There's nothing better than hearing live music from a different era that seems to bring the era back to life. For the sold-out crowd of 1,700 at the gorgeous Valley Performing Arts Center located at California State University, Northridge, the Jazz at Lincoln Center Orchestra surely brought back memories of the 1930's swing jazz era that many grew up listening to.

Lead by world-renowned jazz trumpeter, Wynton Marsalis, the 15-piece big band specializing in swing jazz has toured worldwide and stateside numerous times. While Marsalis is the most well-known of the orchestra, the group also consists of talented jazz players who hold their own as well.

Lincon Center Orchestra & Wynton Marsalis
Lincon Center Orchestra & Wynton Marsalis (Lincoln Center Orchestra & Wynton Marsalis )
The night started off with works from the great swing jazz composer, Duke Ellington. From the moment the big band started playing in harmony, the atmosphere of the Great Hall transformed to a 1930's jazz club. Heads were bobbing and swooning to the rhythmic grooves and swinging melodies of trumpet, trombone and saxophone and it felt as if the members of the crowd wanted to get up from their seat, grab the person next to them and dance the night away. Adding to the swing jazz atmosphere, various types of mutes were used, ranging from plungers to the classic bowler hat.

Aside from Ellington's music, the big band played pieces from another legendary swing jazz composer, Count Basie, and his famous “Old Testament” and “New Testament” bands. From then on, the night continued with works from legendary bassist, Charles Mingus, and works of other various Los Angeles jazz artists all ranging in the swing jazz style.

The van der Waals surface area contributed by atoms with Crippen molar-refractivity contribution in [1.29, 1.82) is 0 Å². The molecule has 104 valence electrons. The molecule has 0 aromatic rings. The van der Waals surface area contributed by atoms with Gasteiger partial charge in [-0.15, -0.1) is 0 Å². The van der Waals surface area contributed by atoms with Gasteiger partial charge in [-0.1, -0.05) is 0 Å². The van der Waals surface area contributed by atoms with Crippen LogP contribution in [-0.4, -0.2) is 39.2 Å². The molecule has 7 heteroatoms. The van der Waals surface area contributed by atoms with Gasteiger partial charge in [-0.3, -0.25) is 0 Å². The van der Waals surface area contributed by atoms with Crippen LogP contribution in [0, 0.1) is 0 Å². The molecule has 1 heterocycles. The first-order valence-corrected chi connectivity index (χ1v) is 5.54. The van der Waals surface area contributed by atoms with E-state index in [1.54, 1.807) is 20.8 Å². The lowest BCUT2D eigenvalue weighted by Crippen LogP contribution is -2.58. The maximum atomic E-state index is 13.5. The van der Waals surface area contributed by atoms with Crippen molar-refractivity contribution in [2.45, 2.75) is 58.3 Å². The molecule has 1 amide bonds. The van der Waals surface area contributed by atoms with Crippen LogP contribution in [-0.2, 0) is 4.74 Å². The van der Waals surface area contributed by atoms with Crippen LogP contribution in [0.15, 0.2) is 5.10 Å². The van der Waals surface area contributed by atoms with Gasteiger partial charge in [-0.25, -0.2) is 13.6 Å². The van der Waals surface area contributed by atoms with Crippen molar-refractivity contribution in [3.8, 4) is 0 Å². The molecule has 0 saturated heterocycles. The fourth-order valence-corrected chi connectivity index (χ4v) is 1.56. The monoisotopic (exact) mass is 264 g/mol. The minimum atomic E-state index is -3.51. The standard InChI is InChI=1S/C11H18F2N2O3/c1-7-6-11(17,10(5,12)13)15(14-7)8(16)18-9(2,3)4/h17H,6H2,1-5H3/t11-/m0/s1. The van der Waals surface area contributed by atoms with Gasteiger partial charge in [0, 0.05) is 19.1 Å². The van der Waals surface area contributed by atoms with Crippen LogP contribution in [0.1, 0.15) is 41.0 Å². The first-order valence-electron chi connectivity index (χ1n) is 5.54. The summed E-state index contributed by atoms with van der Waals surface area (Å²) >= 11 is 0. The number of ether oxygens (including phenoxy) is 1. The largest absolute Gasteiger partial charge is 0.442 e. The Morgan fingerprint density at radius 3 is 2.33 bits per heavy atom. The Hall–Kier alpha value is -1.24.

One of the memorable songs of the night was Henry Mancini's “The Pink Panther”. As soon as the famous saxophone melody began, memories of the 1963 movie and 1990's cartoon came swarming in. Even a dark pink light brightened up the stage and the band, setting the mood perfectly for the song.

Lincoln Center Orchestra & Wynton Marsalis
Lincoln Center Orchestra & Wynton Marsalis (Photo by krizia Flores)

The highlight of the night went to one of the band members, trombonist Ted Nash (his uncle, also named Ted Nash, was the saxophonist for Mancini's “The Pink Panther”). Ted's father, Dick Nash, was invited to perform the last song of the night with the big band. Dick was greeted with cheers from the crowd while he carried his shiny trombone to the stage and he showed everyone he can still play with the best, even rocking out his own trombone solo.

Overall, a very solid night for any jazz fan, new or old. Marsalis moves the crowd with his witty humor and cool demeanor as well as his strong solos. Each band member displays their own talents in solos as well as playing together in flawless harmony. For this night, the vintage atmosphere of swing jazz was alive and well.